Mental health services available
FAIRMONT — May is mental health awareness month. Anna Garbers is the Behavioral Health Program Manager for Human Services of Faribault & Martin Counties and she shares that the agency is engaging in efforts to help raise awareness about mental health and resources in rural communities.
“Throughout the month of May, we’re working on various efforts around the two counties we serve to raise awareness around mental health and substance use disorders,” she said. “Primarily what we’re doing will include some social media outreach, we have staff putting yard signs out with information about crisis services, and then I’ve been reaching out to different leaders in the communities, specifically fire chiefs, to talk to them and their staff about mental health resources.”
Garbers said that the most important message she wants to share is the belief that mental health affects everyone.
“If you’re struggling, you’re not alone. Struggling with mental health symptoms can be very isolating and scary, and we want people to know there are options and resources for help.
“People can call in to our agency if they want a list of resources,” she said. “We have some really great options for therapists and other mental health services in our two counties. A silver lining of the pandemic is that it has drastically expanded telehealth and mental health services via telehealth, so people can find a therapist or provider pretty much anywhere in the state at this point if telehealth is a good option for them.”
Another resource Garbers would like to point people to is Horizon Homes, Inc. in Mankato.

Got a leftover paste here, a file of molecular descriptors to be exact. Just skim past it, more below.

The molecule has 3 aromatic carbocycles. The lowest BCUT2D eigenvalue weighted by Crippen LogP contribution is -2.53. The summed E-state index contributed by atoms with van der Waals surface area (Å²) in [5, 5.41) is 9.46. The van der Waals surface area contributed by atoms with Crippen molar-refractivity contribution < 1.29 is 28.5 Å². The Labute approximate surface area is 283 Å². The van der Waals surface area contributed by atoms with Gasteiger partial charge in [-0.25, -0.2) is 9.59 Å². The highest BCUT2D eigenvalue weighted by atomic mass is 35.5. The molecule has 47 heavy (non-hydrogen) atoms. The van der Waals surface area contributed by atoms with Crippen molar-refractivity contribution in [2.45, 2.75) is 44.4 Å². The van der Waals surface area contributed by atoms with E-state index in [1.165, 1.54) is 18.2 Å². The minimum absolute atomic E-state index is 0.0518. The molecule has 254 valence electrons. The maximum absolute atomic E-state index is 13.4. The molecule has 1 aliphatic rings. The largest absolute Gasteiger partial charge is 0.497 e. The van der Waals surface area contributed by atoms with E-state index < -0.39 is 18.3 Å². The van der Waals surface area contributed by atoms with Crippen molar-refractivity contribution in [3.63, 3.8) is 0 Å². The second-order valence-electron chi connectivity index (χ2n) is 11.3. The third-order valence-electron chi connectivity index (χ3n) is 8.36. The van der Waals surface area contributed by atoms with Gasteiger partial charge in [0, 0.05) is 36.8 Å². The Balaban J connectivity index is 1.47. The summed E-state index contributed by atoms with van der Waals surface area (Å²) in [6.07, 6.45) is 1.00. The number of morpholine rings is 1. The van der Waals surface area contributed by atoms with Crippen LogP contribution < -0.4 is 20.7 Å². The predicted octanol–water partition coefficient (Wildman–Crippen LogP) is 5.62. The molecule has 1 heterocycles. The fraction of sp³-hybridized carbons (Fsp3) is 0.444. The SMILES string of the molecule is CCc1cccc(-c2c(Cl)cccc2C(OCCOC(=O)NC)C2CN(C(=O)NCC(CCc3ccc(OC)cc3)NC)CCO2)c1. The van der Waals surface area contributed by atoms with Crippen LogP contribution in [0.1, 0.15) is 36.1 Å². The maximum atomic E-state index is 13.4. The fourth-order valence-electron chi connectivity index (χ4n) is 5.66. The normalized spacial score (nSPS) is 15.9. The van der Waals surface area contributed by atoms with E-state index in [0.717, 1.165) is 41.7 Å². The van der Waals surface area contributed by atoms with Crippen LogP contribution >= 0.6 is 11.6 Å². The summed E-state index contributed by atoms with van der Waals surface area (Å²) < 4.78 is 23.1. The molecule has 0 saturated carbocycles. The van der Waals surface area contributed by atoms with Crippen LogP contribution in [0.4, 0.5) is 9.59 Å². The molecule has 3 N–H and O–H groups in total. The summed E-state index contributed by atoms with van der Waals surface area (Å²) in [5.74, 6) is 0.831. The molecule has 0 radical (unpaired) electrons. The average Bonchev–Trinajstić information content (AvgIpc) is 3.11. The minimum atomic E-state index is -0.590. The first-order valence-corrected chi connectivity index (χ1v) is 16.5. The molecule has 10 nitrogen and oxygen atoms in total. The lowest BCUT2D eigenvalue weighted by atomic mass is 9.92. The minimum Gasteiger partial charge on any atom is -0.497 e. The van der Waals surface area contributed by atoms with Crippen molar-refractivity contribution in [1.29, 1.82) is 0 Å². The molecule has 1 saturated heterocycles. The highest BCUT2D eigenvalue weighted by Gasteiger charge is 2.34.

“They provide crisis services for our two counties,” she said. “That includes a 24/7 crisis line at 1-877-399-3040, a mobile crisis unit, and then they have a crisis center located in Mankato which is for people 18 and over.”
Garbers went on to state that mental illness is common, and she believes it is important for people to be taking care of their mental health at every stage of their life.
“It affects every aspect of who we are and what we do,” she said. “It can affect different relationships, our work, our physical health, and how we adapt and cope with life changes.”
Garbers also says the problem is a growing one, aggravated by the pandemic.
“Typically the CDC says that about one in five Americans are affected by mental health and substance use disorders each year. But right now with the pandemic, the most recent estimates say it’s about 44 percent of Americans who are struggling with some kind of mental health or substance use disorder during the pandemic.
“So we’ve seen a pretty significant rise in people who are struggling. Within our agency we provide substance use assessments. We also have mental health case management as well as mental health nursing services and a drop in center for consumers socialize and participate in different activities.
“One of the important goals of this campaign is to normalize talking about mental health. I think it becomes much harder to reach out for help if you feel like you’re the only one person struggling with it, so we have to talk about to to make sure people know it’s not just them.”
Garbers went on to state that she believes a key difference between mental illness and physical illness is that those with mental illness can often feel afraid to come forward.
“It could include fear of silence or labeling. People might feel ashamed or fear negative attitudes about it, or that they will feel discriminated against or misunderstood. So there are a lot of those perspectives out there, which is why we’re working so hard to make sure people feel like they’re not alone.”